What Electrifies You?

Michael Moore wrote a fascinating article in yesterday’s Observer about what Obama must do (or not do) to win the Presidency. He ridicules the notion that Obama should pick a joint runner who can appeal to Republican voters, particularly someone who will appeal to the floating voters in the key state of Ohio.

What’s significant to me is the reasons Moore gives for not doing this:

…by doing this, you will upset the base that not only must come out on election day, (but that) must also be active and work dozens of hours during the campaign. They have to personally bring 10 people each to the polls with them if we are to avoid the disasters of the past two elections. Many won’t do this extra work if Obama picks the wrong Veep. It will suck the air out of the balloon in a big way.

The key point is not about Obama winning the election. The key point is about the energy that’s released when we do what we love, and what we do best. When we think about career change, we often think radically, then scale back tactically because we’re afraid of what the market will say. But what about the energy that we lose by compromising?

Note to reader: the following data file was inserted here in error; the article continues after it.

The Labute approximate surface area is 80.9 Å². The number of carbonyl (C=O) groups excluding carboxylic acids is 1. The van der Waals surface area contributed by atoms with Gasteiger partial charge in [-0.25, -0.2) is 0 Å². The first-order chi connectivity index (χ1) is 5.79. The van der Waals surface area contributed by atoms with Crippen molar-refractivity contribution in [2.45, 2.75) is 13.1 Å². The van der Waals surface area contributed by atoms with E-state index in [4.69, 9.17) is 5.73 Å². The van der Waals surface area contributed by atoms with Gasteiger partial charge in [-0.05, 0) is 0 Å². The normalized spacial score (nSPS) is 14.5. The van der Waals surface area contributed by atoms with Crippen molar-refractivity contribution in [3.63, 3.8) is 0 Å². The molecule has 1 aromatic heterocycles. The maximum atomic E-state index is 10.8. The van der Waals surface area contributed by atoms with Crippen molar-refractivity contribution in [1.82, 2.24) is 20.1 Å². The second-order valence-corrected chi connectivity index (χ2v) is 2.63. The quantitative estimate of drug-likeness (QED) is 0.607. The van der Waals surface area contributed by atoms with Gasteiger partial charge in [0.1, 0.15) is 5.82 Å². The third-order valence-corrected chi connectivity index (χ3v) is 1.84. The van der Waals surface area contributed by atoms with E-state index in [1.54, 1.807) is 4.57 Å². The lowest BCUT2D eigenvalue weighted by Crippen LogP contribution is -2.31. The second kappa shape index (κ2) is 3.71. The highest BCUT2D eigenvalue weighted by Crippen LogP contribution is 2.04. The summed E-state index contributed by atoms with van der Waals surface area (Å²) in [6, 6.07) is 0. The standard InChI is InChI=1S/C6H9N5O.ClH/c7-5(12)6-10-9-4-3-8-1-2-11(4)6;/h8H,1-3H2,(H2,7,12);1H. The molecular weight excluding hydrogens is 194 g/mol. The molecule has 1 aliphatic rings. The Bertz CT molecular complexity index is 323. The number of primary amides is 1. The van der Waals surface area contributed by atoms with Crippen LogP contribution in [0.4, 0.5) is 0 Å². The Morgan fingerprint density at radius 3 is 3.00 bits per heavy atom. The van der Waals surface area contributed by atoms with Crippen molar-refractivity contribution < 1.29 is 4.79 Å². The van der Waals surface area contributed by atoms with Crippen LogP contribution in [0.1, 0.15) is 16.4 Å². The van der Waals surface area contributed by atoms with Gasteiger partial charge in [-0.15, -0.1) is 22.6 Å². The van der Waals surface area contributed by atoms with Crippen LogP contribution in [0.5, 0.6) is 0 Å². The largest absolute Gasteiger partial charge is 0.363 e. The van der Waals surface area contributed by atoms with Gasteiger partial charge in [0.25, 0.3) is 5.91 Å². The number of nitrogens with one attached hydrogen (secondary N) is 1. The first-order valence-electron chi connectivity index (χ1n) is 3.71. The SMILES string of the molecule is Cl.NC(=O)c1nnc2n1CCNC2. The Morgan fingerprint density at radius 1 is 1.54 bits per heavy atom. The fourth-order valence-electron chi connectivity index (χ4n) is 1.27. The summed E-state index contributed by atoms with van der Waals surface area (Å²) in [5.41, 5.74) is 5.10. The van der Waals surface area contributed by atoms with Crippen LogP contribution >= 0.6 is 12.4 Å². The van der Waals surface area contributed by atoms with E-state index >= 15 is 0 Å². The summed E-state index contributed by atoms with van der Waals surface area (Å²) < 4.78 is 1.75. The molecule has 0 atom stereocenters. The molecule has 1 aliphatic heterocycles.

And what effect does this have on the people who do see the big vision? Who do get the idea? What does compromise do to them?

They’ll just stop showing up at the campaign headquarters over on Maple Street. They’ll say they’re too busy to go on another three-hour door-to-door literature drop. They’ll still take a list of a hundred voters home to call and read the index card over the phone about “why you should vote for Obama” – but there won’t be much enthusiasm in their voice, and the voter on the other end of the line will hear that. After 15 or 20 calls, they’ll give up – after all, there’s dishes to do and a dog to walk. And on election day they’ll go do their duty and vote, but they will not be up at 6am driving around the city picking up strangers who need a ride to the polls.

It’s so hard to remember this when faced with a huge change. We at The Career Psychologist are faced with it too. But now’s the time to be brave, and remember that the reason we changed was the big vision – not the compromised one.

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